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An Assessment of the Food Safety Practices of cooked food vendors in Masvingo City, Zimbabwe

Published onJun 13, 2023
An Assessment of the Food Safety Practices of cooked food vendors in Masvingo City, Zimbabwe

Zimbabwe is slowly easing COVID-19 restrictions due to a reduced COVID-19 prevalence. As normal urban lifestyles resumed, the demand for cooked food also increased. Most registered Food outlets are taking longer to fully recover, leaving the unregistered vendors as the quickest ready-to-eat cooked food providers. This study was conducted in Masvingo City which is synonymous with transit population migrating to and from South Africa. Street cooked food vending raises public health concerns particularly due to the likely breach of food safety and hygiene standards.  A cross-sectional study design was used to collect data from 120 respondents using questionnaires, key informant interview guides and observation checklists. Data was collected from Masvingo City Centre, Masvingo-Mucheke Bus Terminus and Exor Garage Long Distance Bus Terminus. The majority of the Cooked Food street vendors were females (78.5%) aged between 21 and 59 years, those married were (52.7%), had attained Primary Level Education (13.9%), secondary level education (89.6%), University Education (45,4%), The Vendors were largely (92.5%) not trained on food safety and hygiene, did not have Food Handler’s Medical Fitness Certificates (92.7%), did not wear food handler’s uniforms and head gear (68.9%) and majority (91.4) had no evidence of hand-washing on food serving sites.  Almost half (54.2%) of the vendors prepared their foods at home and transported to town using public means (62.6%). The majority (86.8%) of Cooked Foods vending sites were makeshift stations and (40.4%) of them had reportedly been infested with rodents. Based on this study, the cooked food vendors did not comply with most of the Zimbabwean food safety and basic hygiene standards enshrined mostly in the Food and Food Standards Act Chapter 15:04. As a corrective measure to this dire situation Masvingo City’s Environmental Health Department need to invest much in educating the Food Handlers on Basic Food Hygiene also ensuring that all Vendors are medically examined and certified free from all infectious diseases of public health importance. Designated food vending sites with safe running water and ablution facilities should be provided for the food vendors for improved food safety.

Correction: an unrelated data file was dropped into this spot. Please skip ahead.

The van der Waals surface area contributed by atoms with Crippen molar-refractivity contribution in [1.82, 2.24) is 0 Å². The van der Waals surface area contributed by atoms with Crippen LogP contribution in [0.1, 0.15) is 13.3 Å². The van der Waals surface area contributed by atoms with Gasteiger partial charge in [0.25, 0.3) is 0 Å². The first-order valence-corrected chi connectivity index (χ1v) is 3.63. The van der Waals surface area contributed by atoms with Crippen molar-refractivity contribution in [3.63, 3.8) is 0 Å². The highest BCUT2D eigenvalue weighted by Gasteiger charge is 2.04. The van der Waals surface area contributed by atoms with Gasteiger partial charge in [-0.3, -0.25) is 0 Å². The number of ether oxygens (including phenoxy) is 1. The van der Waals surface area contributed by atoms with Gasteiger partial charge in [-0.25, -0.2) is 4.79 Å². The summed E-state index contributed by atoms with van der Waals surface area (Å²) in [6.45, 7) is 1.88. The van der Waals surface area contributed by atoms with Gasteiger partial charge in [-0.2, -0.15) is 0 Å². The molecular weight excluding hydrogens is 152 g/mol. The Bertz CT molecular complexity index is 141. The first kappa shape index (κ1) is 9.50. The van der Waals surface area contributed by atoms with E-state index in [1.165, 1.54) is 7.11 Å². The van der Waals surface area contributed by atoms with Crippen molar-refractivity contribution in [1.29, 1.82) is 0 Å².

Key words: Handling practices, street vendors, cooked food

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